Teenage protester Nika Shakarami 'fell from rooftop', Iran says

The 16 year-old was missing for 10 days before her body was found

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Teenage protester Nika Shakarami, whose bruised body was handed back to her family earlier this week before being stolen by authorities and secretly buried, died after falling from a building rather than due to police brutality, an Iranian prosecutor has claimed.

Ali Salehi said an “investigation” has been opened into the death of Nika, 16, who went missing for 10 days after joining protests in Tehran as demonstrations sweep the country, semi-official news agency Tasnim reported.

“The initial investigation showed that the deceased's backpack and mobile phone were located on the roof of the adjacent four-storey house,” Tasnim reported Mr Salehi as saying.

The prosecutor said Nika's family had identified her body.

Atash Shakarami, Nika's aunt, who tweeted repeatedly after her niece's disappearance in an attempt to uncover information on her whereabouts, told BBC Persian that, before she died, Nika had told a friend that she was running away from security forces.

Ms Shakarami added that the family was asked to identify Nika at a morgue in a “detention centre” in Tehran.

Her aunt said that when the family were handed the girl's body, it showed signs of severe trauma.

“In the morning, when [the police] went to hand over the body, they saw that her nose was destroyed and her skull was broken and disintegrated from multiple blows of a hard object,” Ms Shakarami said, according to The Telegraph newspaper.

Mr Salehi said eight people had been arrested in connection with Nika's death.

Demonstrations erupted nationwide in Iran following the death of 22-year-old Mahsa Amini on September 16. She died in police custody after being detained for failure to comply with Iran's dress code for women.

Mr Salehi earlier said 400 protesters had been released from jail after promising “not to repeat their actions”, while others remain in custody on more serious charges.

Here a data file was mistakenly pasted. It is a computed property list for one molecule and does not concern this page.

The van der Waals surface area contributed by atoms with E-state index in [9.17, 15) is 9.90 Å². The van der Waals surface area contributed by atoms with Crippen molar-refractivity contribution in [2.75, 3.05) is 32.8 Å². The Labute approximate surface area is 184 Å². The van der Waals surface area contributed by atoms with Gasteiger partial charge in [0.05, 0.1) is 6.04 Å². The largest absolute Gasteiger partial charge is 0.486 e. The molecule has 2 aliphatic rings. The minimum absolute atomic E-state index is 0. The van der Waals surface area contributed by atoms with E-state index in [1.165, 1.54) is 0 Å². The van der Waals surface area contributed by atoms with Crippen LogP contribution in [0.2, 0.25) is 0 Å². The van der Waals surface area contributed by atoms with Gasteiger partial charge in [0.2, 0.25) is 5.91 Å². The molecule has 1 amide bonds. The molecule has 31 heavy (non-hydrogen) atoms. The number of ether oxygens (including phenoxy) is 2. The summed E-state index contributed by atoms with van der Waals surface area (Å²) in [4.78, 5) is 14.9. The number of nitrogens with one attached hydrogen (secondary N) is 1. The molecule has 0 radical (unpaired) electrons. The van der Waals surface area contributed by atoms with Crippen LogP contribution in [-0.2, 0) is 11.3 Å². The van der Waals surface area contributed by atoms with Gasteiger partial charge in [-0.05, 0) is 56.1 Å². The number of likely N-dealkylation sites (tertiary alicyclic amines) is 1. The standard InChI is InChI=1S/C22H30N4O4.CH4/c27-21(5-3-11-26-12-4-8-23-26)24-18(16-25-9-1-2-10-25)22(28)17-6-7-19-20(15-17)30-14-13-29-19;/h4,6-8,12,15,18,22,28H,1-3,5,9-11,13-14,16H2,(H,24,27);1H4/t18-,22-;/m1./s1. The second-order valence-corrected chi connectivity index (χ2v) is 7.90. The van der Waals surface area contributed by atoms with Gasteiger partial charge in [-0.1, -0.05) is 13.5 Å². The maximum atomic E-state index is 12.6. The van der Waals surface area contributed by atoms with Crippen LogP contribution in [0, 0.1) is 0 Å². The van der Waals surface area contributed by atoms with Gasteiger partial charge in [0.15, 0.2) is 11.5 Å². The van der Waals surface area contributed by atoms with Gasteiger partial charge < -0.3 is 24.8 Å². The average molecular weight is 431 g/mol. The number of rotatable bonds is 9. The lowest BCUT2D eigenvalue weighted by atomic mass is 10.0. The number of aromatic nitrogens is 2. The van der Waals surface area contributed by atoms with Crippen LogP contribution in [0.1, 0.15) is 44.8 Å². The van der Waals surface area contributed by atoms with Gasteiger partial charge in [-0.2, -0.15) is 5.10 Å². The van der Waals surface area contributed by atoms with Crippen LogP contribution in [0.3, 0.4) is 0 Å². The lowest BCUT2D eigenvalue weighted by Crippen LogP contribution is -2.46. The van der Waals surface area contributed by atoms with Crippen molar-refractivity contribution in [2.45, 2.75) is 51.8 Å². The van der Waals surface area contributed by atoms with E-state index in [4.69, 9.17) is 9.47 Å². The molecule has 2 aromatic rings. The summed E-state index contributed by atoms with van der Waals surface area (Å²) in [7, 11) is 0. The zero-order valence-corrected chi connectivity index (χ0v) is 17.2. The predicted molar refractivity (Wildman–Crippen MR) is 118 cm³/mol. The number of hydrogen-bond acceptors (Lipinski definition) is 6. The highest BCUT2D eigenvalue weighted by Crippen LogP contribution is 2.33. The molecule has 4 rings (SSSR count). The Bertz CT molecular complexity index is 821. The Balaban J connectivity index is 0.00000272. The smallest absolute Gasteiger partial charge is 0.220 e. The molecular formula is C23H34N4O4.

A video circulated on social media purportedly showed Nika's mother carrying a photo of her daughter, shouting “congratulations on your martyrdom”. The National was unable to verify the authenticity of the clip.

Sunday would have been Nika's 17th birthday but was instead the day authorities buried her in Veysian, around 40km away from her hometown of Khorramabad.

Unlike previous protests

Shahin Milani, executive director of US-based Iran Human Rights Documentation Centre, told The National that this wave of demonstrations are visibly different from those that have occurred in previous years.

“In November 2019, the protests were mostly taking place in smaller towns and impoverished suburbs where the really brutal killings were taking place,” he said.

“But now, you see protests even in rich neighbourhoods of northern Tehran. The middle class is more involved in this round of protests than it was in 2019.”

At least 154 protesters have been killed in demonstrations in recent weeks, Oslo-based group Iran Human Rights said on Wednesday.

So far, Iran has not unleashed what Mr Milani called a “military-style crackdown”, despite major defiance by civilians who have been burning their headscarves and photos of Iran's supreme leader Ayatollah Ali Khamenei

“The slogans of the protesters are very clear — that they're fed up with the system and they want it gone,” Mr Milani said.

Similarly, commentators and Iran watchers discussing the situation in the country said the 2022 protests cannot be defined as anti-hijab or pro-feminist movements.

“Protesters obviously want a secular government — a government that does not enforce any religious law. They are fed up with this system and its entirety because of the killing of Mahsa Amini,” Mr Milani said.

Commenting on a video of Iranian schoolgirl burning their headscarves, US-based Iranian activist Delbar Tavakoli said: “The ideology behind this piece of cloth destroyed the lives of several generations!”

Government reaction

Iran's government has been stifling dissent among protesters, going beyond the streets and arresting people such as singer Shervin Hajipour, whose viral song has become the anti-government movement's anthem.

Hajipour has since been released on bail, but the lyrics of his song Baraye ("for” in English) speak of the reasons ordinary Iranians have given for taking to the streets.

Tasnim news agency said the singer-songwriter was arrested on suspicion of “showing support for rioters and solidarity with the enemies by posting the song in social media without getting permission for it”.

Updated: October 06, 2022, 12:02 PM